Translation as a careerPosted on September 9th, 2009 3 comments
Hooray! The entry I did about ROM messages got linked from a lot of places, including Make Magazine’s blog, which cheers me because I love that magazine to bits.
A new reader from that link wrote in with an unrelated question:
I’m writing to ask you if you have any tips as to how to break into commercial translation. I have a Bachelor’s Degree in Japanese language from a local university and I’m working at a Japanese company but the translation work in the company is very low-demand.
I would like to get into contract work in any field, (video games preferred of course but that’s pie in the sky). Can you give me any tips?
Also, I’m planning on taking the JLPT this season, Level 2, mostly for experience. I know I could pass Level 3 but the next level is much harder overall. Did you take the test, or do you know if it’s even relevant in the field?
I contributed to a great big article all about this subject for issue 2 or 3 of PiQ which I oughta scan in (what, is ADV gonna sue me?!!), but it’s not all that different from getting a job in game PR, or game media, or game creatin’. First you prove you can do things, and then you pass that around to people, and then those people let other people know about you, and eventually that leads to some sort of a job. No real secret to it other than that.
In terms of more concrete advice I’d say that the $100/yr I spend on American Translators Association dues and being present in their database has, so far, gotten me a lot more than $100/yr worth of work. There’s also ProZ, but I have to admit I’ve never hardcore-used that site.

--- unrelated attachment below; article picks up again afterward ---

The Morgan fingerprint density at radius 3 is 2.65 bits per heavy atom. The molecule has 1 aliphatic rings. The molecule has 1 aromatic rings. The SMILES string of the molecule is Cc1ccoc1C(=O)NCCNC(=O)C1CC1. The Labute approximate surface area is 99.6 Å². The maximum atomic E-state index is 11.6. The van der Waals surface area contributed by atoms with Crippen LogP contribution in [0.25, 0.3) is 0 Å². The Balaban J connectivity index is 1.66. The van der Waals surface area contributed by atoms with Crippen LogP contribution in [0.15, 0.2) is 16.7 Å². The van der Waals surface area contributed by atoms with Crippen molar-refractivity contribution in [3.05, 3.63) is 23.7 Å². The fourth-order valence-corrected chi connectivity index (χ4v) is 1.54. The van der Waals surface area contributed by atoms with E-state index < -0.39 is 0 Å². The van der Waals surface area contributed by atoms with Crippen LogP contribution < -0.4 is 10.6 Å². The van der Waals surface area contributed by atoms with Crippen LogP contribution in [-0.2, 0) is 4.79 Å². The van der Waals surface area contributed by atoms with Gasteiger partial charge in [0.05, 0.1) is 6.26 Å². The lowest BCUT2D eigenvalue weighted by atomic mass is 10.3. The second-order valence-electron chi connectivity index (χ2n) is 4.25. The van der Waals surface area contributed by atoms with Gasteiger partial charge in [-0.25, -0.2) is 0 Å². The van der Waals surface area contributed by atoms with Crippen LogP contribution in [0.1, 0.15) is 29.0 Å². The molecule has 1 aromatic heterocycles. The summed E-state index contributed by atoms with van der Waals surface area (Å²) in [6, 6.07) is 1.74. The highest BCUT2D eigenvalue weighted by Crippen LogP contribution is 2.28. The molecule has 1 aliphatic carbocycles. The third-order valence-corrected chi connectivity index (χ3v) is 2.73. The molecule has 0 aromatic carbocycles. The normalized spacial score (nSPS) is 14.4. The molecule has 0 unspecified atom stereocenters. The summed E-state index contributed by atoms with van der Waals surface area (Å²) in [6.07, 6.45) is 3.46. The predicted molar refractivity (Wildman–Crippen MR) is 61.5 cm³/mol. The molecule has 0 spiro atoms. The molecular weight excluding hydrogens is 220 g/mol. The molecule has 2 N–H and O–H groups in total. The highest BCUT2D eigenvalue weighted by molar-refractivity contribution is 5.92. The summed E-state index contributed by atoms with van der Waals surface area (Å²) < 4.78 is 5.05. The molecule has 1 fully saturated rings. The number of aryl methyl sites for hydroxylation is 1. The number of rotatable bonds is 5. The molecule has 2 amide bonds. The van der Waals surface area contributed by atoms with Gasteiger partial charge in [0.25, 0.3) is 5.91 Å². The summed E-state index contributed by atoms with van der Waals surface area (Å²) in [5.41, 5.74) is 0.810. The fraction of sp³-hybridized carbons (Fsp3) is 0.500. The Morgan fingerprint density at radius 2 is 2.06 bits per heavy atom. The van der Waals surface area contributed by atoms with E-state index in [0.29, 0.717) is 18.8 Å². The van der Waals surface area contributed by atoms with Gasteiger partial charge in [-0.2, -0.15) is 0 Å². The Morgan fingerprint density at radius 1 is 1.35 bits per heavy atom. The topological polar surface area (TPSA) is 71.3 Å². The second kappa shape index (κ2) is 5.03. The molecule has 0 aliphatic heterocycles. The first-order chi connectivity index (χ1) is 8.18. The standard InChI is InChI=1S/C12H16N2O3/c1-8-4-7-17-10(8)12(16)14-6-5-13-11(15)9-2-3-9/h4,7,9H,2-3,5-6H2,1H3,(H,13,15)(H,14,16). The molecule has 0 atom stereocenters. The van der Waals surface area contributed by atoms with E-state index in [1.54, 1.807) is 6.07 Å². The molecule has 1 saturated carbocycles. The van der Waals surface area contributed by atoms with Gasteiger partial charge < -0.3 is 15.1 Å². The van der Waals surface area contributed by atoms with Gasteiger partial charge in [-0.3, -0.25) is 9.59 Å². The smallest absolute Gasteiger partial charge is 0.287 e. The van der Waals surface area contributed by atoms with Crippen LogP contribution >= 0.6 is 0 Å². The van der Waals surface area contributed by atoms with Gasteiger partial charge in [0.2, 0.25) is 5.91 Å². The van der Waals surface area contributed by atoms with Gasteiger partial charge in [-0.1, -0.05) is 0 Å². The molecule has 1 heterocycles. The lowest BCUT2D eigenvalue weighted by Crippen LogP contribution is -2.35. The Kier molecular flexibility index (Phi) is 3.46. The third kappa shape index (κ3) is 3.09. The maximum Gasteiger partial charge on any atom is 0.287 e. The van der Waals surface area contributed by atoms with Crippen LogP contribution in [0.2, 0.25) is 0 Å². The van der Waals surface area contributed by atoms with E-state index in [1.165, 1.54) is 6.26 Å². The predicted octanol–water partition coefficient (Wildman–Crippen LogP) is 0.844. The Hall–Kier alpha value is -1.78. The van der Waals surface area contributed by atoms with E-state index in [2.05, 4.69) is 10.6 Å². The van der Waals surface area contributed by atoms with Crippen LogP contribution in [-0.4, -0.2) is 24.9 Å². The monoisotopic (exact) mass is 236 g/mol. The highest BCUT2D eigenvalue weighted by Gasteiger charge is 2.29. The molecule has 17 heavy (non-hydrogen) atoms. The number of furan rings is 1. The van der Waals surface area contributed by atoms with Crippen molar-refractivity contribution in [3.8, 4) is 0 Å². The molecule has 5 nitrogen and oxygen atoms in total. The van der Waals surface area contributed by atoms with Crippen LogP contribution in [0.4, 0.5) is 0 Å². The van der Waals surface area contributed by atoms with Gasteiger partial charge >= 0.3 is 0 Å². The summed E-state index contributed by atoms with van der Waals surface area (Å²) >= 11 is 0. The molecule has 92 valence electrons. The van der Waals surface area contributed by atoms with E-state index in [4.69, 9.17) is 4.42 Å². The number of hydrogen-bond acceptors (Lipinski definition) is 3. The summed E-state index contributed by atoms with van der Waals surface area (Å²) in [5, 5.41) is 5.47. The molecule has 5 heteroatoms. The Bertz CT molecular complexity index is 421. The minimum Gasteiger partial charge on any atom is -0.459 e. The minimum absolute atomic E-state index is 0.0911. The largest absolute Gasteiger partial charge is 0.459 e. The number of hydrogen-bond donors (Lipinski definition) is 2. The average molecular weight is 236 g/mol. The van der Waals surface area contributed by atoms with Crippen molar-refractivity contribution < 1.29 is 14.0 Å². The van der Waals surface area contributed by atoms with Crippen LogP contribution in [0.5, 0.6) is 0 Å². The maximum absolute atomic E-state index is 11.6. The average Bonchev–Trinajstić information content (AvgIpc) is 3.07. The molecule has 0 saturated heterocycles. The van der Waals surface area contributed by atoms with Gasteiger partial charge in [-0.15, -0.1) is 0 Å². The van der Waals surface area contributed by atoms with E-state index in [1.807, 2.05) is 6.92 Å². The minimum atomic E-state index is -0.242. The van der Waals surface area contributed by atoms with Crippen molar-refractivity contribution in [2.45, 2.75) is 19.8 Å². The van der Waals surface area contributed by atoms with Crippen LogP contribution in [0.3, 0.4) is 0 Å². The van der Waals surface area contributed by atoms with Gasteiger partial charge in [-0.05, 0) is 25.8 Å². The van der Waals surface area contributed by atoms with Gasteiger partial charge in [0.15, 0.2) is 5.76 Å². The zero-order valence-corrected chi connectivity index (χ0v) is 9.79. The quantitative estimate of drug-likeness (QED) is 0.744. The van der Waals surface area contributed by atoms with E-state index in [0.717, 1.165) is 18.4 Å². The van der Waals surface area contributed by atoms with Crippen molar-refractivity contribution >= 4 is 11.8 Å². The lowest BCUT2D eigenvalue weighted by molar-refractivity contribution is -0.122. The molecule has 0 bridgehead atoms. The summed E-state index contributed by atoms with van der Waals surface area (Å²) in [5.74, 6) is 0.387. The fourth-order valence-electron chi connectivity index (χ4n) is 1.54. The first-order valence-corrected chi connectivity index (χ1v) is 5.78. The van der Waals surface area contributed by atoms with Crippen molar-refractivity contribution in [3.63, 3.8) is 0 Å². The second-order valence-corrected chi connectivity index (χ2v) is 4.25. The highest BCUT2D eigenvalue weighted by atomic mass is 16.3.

As for the JLPT, it’s another line to fill the resume with but if I was the hiring editor my preoccupation would be with two things:
- Your translation samples
- Your references telling me that you submit decent work on time and are generally congenial
Some time waaaay back in 2000 I had both of those things and I am still able to afford fancy $4 beer so It Really Works!
(2000 was the year I passed level 1 of the JLPT, which is a good test of non-technical Japanese comprehension on a pretty native level. The JLPT is wonderful as a signpost for Japanese language study, but if you’re aiming for a career involving the Japanese language, you better at least comprehend enough to pass level 1. I don’t know if it’s true now like it was in 2000, but what I found was that if you think you can ace level 2, you can put in just a bit more work and probably pass level 1.)
Well, the jump from level 2 to level 1 seems pretty significant to me. I think the number of Kanji goes from like 900 to 1900, plus other fun stuff like yojijukugo, plus also all sorts of polite and humble language (or so I’ve heard). I suppose once you’ve learned to what you have to do to study and figure out level 2, you should be set on a track for level 1, but it looks like a pretty big jump to me.
Great post. I’m sure everyone would love to read that article from PiQ, too!
I’m curious to know what kinds of things would make good samples, for those of us who probably won’t be getting paid work in the (very long) meantime.
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